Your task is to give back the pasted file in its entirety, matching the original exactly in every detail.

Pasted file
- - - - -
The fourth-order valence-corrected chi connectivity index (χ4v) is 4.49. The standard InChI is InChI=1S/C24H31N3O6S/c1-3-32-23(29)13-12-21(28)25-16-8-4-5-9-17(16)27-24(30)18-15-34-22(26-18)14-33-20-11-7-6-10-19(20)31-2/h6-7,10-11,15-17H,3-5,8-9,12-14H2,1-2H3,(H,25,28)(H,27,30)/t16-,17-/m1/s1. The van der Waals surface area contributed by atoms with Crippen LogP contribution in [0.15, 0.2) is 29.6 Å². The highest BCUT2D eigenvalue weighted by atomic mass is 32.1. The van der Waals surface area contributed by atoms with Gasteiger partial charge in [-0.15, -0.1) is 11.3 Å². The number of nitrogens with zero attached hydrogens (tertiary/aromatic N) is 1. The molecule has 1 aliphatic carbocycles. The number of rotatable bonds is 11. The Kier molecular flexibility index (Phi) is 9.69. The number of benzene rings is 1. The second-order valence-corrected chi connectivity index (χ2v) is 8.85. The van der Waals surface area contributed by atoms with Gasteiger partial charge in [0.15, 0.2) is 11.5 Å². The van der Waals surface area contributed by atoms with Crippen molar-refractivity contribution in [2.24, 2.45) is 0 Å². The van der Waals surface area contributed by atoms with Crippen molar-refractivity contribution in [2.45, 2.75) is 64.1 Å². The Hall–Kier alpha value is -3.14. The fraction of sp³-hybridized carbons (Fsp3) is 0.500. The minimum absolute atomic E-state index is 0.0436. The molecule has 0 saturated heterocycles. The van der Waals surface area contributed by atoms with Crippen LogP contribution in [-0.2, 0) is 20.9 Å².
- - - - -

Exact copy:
The fourth-order valence-corrected chi connectivity index (χ4v) is 4.49. The standard InChI is InChI=1S/C24H31N3O6S/c1-3-32-23(29)13-12-21(28)25-16-8-4-5-9-17(16)27-24(30)18-15-34-22(26-18)14-33-20-11-7-6-10-19(20)31-2/h6-7,10-11,15-17H,3-5,8-9,12-14H2,1-2H3,(H,25,28)(H,27,30)/t16-,17-/m1/s1. The van der Waals surface area contributed by atoms with Crippen LogP contribution in [0.15, 0.2) is 29.6 Å². The highest BCUT2D eigenvalue weighted by atomic mass is 32.1. The van der Waals surface area contributed by atoms with Gasteiger partial charge in [-0.15, -0.1) is 11.3 Å². The number of nitrogens with zero attached hydrogens (tertiary/aromatic N) is 1. The molecule has 1 aliphatic carbocycles. The number of rotatable bonds is 11. The Kier molecular flexibility index (Phi) is 9.69. The number of benzene rings is 1. The second-order valence-corrected chi connectivity index (χ2v) is 8.85. The van der Waals surface area contributed by atoms with Gasteiger partial charge in [0.15, 0.2) is 11.5 Å². The van der Waals surface area contributed by atoms with Crippen molar-refractivity contribution in [2.24, 2.45) is 0 Å². The van der Waals surface area contributed by atoms with Crippen molar-refractivity contribution in [2.45, 2.75) is 64.1 Å². The Hall–Kier alpha value is -3.14. The fraction of sp³-hybridized carbons (Fsp3) is 0.500. The minimum absolute atomic E-state index is 0.0436. The molecule has 0 saturated heterocycles. The van der Waals surface area contributed by atoms with Crippen LogP contribution in [-0.2, 0) is 20.9 Å².